Critical issues raised at both COY16 and COP26 were around the importance of understanding climate change issues in context in developing and developed countries better categorised as global north and south. We learned that African countries only contribute 3% of total global emissions of 34.81 trillion tones in 2020. Yet Africa suffers the worst climate change impacts with countries like Madagascar facing the first-ever climate-induced famine for the past 4 years. My country Zimbabwe, Malawi and Mozambique experienced Cyclone Idai in 2019 that devastated all three regions.

This kind of experience made me realise that we must collaborate for action in pushing for climate justice and amplifying the voices of the most affected people. Justice and a true form of change come through continuous efforts and struggle. In this struggle for climate justice, saving the planet and ourselves as people we can’t trust political leaders to deliver us they do trade-offs on good policies for upholding political power and on conferences like  COP they can easily follow the winds blowing from powerful countries so that they can continue to receive aid funding which comes with conditions. Those conditions are not always favourable for our economic growth.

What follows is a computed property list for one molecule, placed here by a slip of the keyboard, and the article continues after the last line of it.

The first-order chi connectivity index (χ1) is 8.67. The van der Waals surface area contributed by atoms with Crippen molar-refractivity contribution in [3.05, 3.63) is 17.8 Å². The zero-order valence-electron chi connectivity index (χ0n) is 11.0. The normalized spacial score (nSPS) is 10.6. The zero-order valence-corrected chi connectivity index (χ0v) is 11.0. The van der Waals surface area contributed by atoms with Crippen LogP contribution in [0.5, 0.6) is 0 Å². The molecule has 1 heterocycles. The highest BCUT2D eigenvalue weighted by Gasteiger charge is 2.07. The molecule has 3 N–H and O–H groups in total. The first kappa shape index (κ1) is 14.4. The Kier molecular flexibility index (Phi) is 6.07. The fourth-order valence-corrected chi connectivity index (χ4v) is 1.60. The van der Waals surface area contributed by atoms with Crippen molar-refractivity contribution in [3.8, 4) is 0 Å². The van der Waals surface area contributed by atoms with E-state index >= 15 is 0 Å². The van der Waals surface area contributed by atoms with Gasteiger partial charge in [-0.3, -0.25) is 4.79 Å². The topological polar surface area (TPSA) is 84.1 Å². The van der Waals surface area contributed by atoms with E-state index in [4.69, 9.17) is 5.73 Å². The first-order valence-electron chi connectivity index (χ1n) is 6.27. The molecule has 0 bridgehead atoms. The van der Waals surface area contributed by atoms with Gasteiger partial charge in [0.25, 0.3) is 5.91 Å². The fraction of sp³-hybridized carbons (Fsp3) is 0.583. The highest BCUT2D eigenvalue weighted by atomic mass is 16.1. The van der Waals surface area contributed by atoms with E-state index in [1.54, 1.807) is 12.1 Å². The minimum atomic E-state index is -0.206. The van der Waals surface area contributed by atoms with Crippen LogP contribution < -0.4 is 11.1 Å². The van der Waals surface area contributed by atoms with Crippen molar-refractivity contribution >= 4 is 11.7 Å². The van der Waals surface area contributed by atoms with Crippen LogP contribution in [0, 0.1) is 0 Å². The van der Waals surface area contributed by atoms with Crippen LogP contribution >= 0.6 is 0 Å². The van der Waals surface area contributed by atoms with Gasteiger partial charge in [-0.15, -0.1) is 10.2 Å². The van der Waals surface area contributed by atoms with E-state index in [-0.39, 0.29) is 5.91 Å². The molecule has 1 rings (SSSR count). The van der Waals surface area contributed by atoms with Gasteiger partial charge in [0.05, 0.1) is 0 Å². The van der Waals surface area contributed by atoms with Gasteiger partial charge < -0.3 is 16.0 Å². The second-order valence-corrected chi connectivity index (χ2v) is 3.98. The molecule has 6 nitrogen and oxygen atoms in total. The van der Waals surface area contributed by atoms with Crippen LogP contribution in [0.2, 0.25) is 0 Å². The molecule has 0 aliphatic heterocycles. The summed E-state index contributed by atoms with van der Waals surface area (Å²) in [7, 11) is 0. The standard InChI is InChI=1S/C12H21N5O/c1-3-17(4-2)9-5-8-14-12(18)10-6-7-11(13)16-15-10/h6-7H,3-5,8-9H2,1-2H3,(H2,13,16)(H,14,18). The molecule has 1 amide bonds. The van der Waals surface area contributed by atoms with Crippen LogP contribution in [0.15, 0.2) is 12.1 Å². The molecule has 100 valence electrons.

Global collaboration on climate action is needed than ever before. Leaders must put aside geopolitics and focus on what we as a global community can do together. There are a handful of really big issues including the pandemic, poverty and inequalities. Collaborative action on climate change unlocks a number of things interlinked SDGs: it addresses gender inequality,  food security, health, agriculture and water and sanitation issues.

We as the young generation have a responsibility to change things for the best not for us only but for the next generations as well. Everyone must step up, and we should focus on the climate emergency as it is a humanitarian crisis. Because of climate change, people are dying of hunger, floods, facing the worst forms of malnutrition, displaced and face abuses especially women and girls. As the youth let’s get involved in policymaking and nationally determined contributions (NDCs) drafting. That way we can ensure that the policies formulated in line with climate change are effective and centralised on the planet while protecting human rights. There are several ways to participate and contribute to climate action for instance, at schools you can help raise awareness through climate ambassadorship programmes and demand for climate education to be included in the curriculum as well as conducting climate research. In our homes, you can educate your family about climate change impacts contributing to building resilience and good mental health. At the community level, you can help in facilitating workshops and leading campaigns for change. In workplaces, you can use your career to build the green economy, contribute to innovation and resilience systems. Also, you can contribute to climate discussion in your community, country, and continent by active participation in climate tailored programmes. Taking your action globally is now easier than ever through social media. Harness the social media platforms and spread the word of action through webinars, posting, filming etc. If you can’t do it alone do it with others. Use every opportunity you have to connect with others fighting for the same cause, exchange ideas and combine efforts.